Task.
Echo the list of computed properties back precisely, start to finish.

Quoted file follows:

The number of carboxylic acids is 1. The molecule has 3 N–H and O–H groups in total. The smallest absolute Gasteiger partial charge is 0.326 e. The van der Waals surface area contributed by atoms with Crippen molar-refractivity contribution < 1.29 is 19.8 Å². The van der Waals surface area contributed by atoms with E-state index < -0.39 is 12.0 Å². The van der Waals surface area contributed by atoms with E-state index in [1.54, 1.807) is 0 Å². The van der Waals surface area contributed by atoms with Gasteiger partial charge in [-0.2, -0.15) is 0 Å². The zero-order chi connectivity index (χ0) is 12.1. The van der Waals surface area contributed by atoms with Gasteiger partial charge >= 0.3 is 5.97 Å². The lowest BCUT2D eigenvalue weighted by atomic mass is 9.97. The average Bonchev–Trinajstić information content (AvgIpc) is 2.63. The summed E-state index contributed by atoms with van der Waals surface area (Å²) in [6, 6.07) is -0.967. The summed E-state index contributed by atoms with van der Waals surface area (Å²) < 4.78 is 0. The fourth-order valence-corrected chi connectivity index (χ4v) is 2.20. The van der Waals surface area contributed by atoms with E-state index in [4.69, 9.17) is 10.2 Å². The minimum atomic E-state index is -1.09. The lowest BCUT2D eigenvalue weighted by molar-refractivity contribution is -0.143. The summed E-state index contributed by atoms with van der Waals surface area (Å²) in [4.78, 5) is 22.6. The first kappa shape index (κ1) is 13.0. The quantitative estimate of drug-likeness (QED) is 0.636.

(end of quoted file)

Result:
The number of carboxylic acids is 1. The molecule has 3 N–H and O–H groups in total. The smallest absolute Gasteiger partial charge is 0.326 e. The van der Waals surface area contributed by atoms with Crippen molar-refractivity contribution < 1.29 is 19.8 Å². The van der Waals surface area contributed by atoms with E-state index < -0.39 is 12.0 Å². The van der Waals surface area contributed by atoms with E-state index in [1.54, 1.807) is 0 Å². The van der Waals surface area contributed by atoms with Gasteiger partial charge in [-0.2, -0.15) is 0 Å². The zero-order chi connectivity index (χ0) is 12.1. The van der Waals surface area contributed by atoms with Gasteiger partial charge >= 0.3 is 5.97 Å². The lowest BCUT2D eigenvalue weighted by atomic mass is 9.97. The average Bonchev–Trinajstić information content (AvgIpc) is 2.63. The summed E-state index contributed by atoms with van der Waals surface area (Å²) in [6, 6.07) is -0.967. The summed E-state index contributed by atoms with van der Waals surface area (Å²) < 4.78 is 0. The fourth-order valence-corrected chi connectivity index (χ4v) is 2.20. The van der Waals surface area contributed by atoms with E-state index in [4.69, 9.17) is 10.2 Å². The minimum atomic E-state index is -1.09. The lowest BCUT2D eigenvalue weighted by molar-refractivity contribution is -0.143. The summed E-state index contributed by atoms with van der Waals surface area (Å²) in [4.78, 5) is 22.6. The first kappa shape index (κ1) is 13.0. The quantitative estimate of drug-likeness (QED) is 0.636.